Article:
Consciousness took time
Linux awareness in the company was non-existent 30 years ago. Even in the late 1990s, Linux could not provide the support and predictability needed in an enterprise environment. Companies using Linux had to create their own skill sets based on a free distribution or create their own internal version. The risk of adoption was high.
In the early 1990s, the use of Linux in enterprise environments was generally geared towards web servers, FTP, corporate backends, and smaller-scale applications. Linux was much less about workloads.
As the 90s progressed into the 2000s, basic servers became the norm and Linux had the best stability and the largest developer ecosystem. That was and still is very attractive to companies.
Most companies in the 1990s had hardware combinations with a lot of Sun and SGI hardware. Add to that a long list of software applications that were very particular about the hardware they ran on. All of that changed in the early 2000s.
The financial markets were one of the first to adopt Linux. Wall Street banks demanded Linux support for their enterprise application servers. All major companies now have an open source strategy. Linux in the enterprise is very different today.
“As the years went by, Linux first became the operating system of choice for corporate engineers working on their own projects, and then it began to appear in set-top boxes and other low-cost electronic devices,” said GigaOm analyst Jon Collins to LinuxInsider.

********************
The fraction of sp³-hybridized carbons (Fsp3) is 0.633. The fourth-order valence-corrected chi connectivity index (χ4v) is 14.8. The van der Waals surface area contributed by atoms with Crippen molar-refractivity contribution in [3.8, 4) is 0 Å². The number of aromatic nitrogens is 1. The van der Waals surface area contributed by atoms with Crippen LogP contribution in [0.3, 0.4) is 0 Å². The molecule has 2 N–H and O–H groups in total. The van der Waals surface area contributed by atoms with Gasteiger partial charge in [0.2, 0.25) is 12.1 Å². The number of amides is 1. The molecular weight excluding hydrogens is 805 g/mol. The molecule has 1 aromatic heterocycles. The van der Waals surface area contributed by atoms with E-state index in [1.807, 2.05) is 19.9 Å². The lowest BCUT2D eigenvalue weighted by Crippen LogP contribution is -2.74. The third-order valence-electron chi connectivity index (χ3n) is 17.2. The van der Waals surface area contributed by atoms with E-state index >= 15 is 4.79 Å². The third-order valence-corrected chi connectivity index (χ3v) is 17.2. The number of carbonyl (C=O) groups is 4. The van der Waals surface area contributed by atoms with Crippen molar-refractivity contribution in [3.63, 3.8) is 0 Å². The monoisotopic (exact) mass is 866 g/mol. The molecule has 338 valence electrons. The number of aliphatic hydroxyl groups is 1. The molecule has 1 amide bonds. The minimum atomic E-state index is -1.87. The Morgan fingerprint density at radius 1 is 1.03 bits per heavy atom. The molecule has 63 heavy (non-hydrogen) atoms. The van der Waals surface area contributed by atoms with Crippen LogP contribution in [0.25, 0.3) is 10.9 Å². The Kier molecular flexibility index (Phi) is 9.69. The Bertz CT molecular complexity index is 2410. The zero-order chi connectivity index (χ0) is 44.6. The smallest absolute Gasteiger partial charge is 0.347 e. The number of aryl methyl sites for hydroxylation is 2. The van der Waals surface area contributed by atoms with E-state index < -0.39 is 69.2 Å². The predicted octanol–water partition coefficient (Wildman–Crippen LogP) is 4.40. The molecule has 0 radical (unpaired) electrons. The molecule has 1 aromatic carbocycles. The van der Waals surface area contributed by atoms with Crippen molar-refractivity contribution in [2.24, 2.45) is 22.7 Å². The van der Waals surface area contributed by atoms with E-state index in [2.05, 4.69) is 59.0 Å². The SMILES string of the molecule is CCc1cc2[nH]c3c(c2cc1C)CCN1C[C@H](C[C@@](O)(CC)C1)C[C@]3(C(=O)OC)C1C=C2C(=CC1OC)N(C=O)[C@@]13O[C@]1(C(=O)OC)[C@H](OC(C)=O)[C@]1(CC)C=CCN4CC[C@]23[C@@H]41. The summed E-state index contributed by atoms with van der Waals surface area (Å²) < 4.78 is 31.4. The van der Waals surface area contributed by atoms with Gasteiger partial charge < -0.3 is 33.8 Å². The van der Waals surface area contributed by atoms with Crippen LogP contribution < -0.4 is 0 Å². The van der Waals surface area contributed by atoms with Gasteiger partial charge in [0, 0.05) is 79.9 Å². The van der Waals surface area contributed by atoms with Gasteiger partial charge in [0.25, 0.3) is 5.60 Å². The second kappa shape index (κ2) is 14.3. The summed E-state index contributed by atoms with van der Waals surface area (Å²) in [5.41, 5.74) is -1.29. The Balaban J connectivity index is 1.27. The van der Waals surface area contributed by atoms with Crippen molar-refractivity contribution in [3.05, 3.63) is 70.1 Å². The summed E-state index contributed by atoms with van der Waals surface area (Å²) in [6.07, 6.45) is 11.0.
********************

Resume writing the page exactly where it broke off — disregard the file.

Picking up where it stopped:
The now dominance of x86 architecture has to play an important role in the growth of Linux, he added. But nonetheless, it took on a life of its own to be the de facto force we see today, he said.
Linux takes control
It’s hard to point to another technology that has changed the technical and business landscape like Linux has. Linux proved its resilience after 30 years of being free and open.
For example, embedded Linux is used on a wide variety of devices and machines. It is embedded in automobiles, network routers, facility automation controls, entertainment equipment, and medical equipment.
By having Linux integrated into the retail supply chain, retailers can efficiently offer 24/7 service and fast delivery, according to Gerald Pfeifer, CTO of Suse.
“Linux allows retailers to have the visibility they need to better manage the supply chain, from the production of goods to their transport, from the collection of products in warehouses to their shipment to customers by a delivery agent with a smart device (running Linux) to deliver them. ” told LinuxInsider.
Linux has been highly prevalent in driving digital transformation during a period that has seen the meteoric rise of e-commerce, he observed. Open source software has enabled retailers around the world to run their operations efficiently and securely. It also allowed them to anticipate needs and offer the personalized services that all retailers have grown accustomed to.